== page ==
For many of us, there comes a time in life when you put on your professional attire and accept a salaried job. And now it’s time to learn how to budget your first real salary.
It’s exciting, the idea there may be something consistent in your life. You don’t have to go through the month wondering if you’ve worked enough hours to cover your rent. Saving becomes easier to plan (though not necessarily execute — hey, we’re working on it).
So how are you supposed to navigate this new financial world?
How can you make sure not to take advantage of the comfort and peace of mind a salary provides?
Here are some ideas and practices I’ve found helpful when budgeting my first salary:
1. Budget for less.
When I’m planning out my budget for the month, I take the actual amount I will receive and round down… pretty significantly, actually. If I had a monthly paycheck of $1,500 for example, I would budget for about $1,200. I’ve found that pretending my my pay is less than it is causes me to “accidentally” save those couple hundred dollars I pretended didn’t exist.
2. Keep it simple.
The internet is great. However, with spreadsheets, budgeting websites, and financial apps galore, it’s easy to get overwhelmed by (and lose track of) how many options there are.
Though I do use some of these world wide web options (which I’ll talk about later), I also keep a financial binder. In it, I put monthly and yearly budget sheets, as well as bank statements. Grab the Monthly Budget printable from our Resource Library to keep track of your monthly income and expenses to keep in your own financial binder.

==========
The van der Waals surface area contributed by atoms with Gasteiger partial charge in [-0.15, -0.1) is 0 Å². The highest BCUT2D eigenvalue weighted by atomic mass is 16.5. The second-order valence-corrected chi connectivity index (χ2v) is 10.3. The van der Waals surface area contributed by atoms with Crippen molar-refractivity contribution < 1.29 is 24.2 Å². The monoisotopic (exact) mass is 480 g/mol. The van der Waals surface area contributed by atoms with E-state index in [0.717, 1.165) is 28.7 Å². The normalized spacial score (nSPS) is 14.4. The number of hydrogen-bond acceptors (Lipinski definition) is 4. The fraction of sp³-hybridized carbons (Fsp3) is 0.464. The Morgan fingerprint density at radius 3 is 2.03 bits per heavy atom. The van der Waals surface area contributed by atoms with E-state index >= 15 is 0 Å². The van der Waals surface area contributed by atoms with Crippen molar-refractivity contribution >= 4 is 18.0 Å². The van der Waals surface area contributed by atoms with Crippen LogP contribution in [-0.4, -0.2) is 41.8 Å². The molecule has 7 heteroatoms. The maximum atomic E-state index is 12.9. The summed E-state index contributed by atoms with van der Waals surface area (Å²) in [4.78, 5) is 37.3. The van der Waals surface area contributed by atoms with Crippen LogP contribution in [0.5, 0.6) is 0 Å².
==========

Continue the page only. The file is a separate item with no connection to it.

3. Keep it updated.
I have an English degree, which means math is not my forte. If I had to add up all my transactions, factor in taxes, interest rates, and all the other financial mumbo jumbo necessary for keeping up with my money, I would never have an accurate idea of how much I’m spending and saving.
This is why, in addition to paper, I also use my bank iPhone apps and an app/website called Mint. You’ve likely heard of it, but with it’s free-ness, good design and free credit score reports, it’s impossible to say Mint isn’t a good deal. Google Docs also provides a monthly and yearly budget spreadsheet, which does the math for you as well, if that’s more your thing.
4. Check daily.
I make sure to look at all my checking, savings, and credit accounts to see how much I have left to spend each month. If you are constantly aware of your balances, it becomes much easier to tell yourself “no” when you see a cute shirt at J. Crew.
There’s a reason financial advisors suggest using cash only – it’s because you can see the money literally leaving your hands. If you’re like me and hate carrying bills around, checking your balance daily does the same thing. I am always aware of how much I have left so that cute top is just a little less tempting when I know how much money I’d be left with afterward.
Your bank may even allow you to set up alerts which will let you know when your balance gets below a certain amount or if you’re close to going over budget.
5. Forgive yourself.
If you’re anything like me, you’re a big fan of retail therapy. If I’m upset or feeling down and guilty, I like to go buy myself something (which may or may not include alcohol…). This isn’t a healthy habit to begin with, but when you’re feeling down about how much money you’ve spent this month, it’s definitely not the way to soothe your guilt.
An easy way to avoid the guilt that leads to money-spending is to not let yourself feel guilty in the first place. Set aside some money from each paycheck for you to spend on yourself — guilt free. Trust us,
Saving money and budgeting is hard. There are so many pretty and supposedly necessary things out there… sometimes it feels impossible to pass up that 40% off sale at Gap. So when you do cave, make sure you don’t go too hard on yourself. Learn from the experience, suffer the financial consequences, and do better next month.
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